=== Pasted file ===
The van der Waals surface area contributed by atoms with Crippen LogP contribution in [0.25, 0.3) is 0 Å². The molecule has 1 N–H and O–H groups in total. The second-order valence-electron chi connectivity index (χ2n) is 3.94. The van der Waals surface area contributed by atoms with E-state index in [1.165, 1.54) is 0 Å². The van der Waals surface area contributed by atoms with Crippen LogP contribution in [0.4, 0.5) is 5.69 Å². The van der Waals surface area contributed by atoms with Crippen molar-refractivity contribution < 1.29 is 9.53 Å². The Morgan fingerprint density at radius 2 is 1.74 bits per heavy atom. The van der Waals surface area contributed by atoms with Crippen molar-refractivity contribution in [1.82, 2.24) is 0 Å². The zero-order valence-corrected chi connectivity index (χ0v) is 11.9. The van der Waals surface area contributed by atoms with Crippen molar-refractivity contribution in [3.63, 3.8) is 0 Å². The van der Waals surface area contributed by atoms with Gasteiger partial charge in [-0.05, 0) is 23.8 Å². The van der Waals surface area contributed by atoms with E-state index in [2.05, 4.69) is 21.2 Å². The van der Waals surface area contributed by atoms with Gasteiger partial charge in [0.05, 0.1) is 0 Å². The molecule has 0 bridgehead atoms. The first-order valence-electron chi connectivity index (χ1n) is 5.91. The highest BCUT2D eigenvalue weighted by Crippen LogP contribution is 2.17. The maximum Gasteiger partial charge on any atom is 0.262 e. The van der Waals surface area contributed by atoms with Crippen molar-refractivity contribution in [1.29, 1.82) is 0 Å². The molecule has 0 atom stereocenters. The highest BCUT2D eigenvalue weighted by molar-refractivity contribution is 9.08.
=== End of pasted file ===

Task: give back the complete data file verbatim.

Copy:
The van der Waals surface area contributed by atoms with Crippen LogP contribution in [0.25, 0.3) is 0 Å². The molecule has 1 N–H and O–H groups in total. The second-order valence-electron chi connectivity index (χ2n) is 3.94. The van der Waals surface area contributed by atoms with E-state index in [1.165, 1.54) is 0 Å². The van der Waals surface area contributed by atoms with Crippen LogP contribution in [0.4, 0.5) is 5.69 Å². The van der Waals surface area contributed by atoms with Crippen molar-refractivity contribution < 1.29 is 9.53 Å². The Morgan fingerprint density at radius 2 is 1.74 bits per heavy atom. The van der Waals surface area contributed by atoms with Crippen molar-refractivity contribution in [1.82, 2.24) is 0 Å². The zero-order valence-corrected chi connectivity index (χ0v) is 11.9. The van der Waals surface area contributed by atoms with Crippen molar-refractivity contribution in [3.63, 3.8) is 0 Å². The van der Waals surface area contributed by atoms with Gasteiger partial charge in [-0.05, 0) is 23.8 Å². The van der Waals surface area contributed by atoms with E-state index in [2.05, 4.69) is 21.2 Å². The van der Waals surface area contributed by atoms with Gasteiger partial charge in [0.05, 0.1) is 0 Å². The molecule has 0 bridgehead atoms. The first-order valence-electron chi connectivity index (χ1n) is 5.91. The highest BCUT2D eigenvalue weighted by Crippen LogP contribution is 2.17. The maximum Gasteiger partial charge on any atom is 0.262 e. The van der Waals surface area contributed by atoms with Crippen molar-refractivity contribution in [1.29, 1.82) is 0 Å². The molecule has 0 atom stereocenters. The highest BCUT2D eigenvalue weighted by molar-refractivity contribution is 9.08.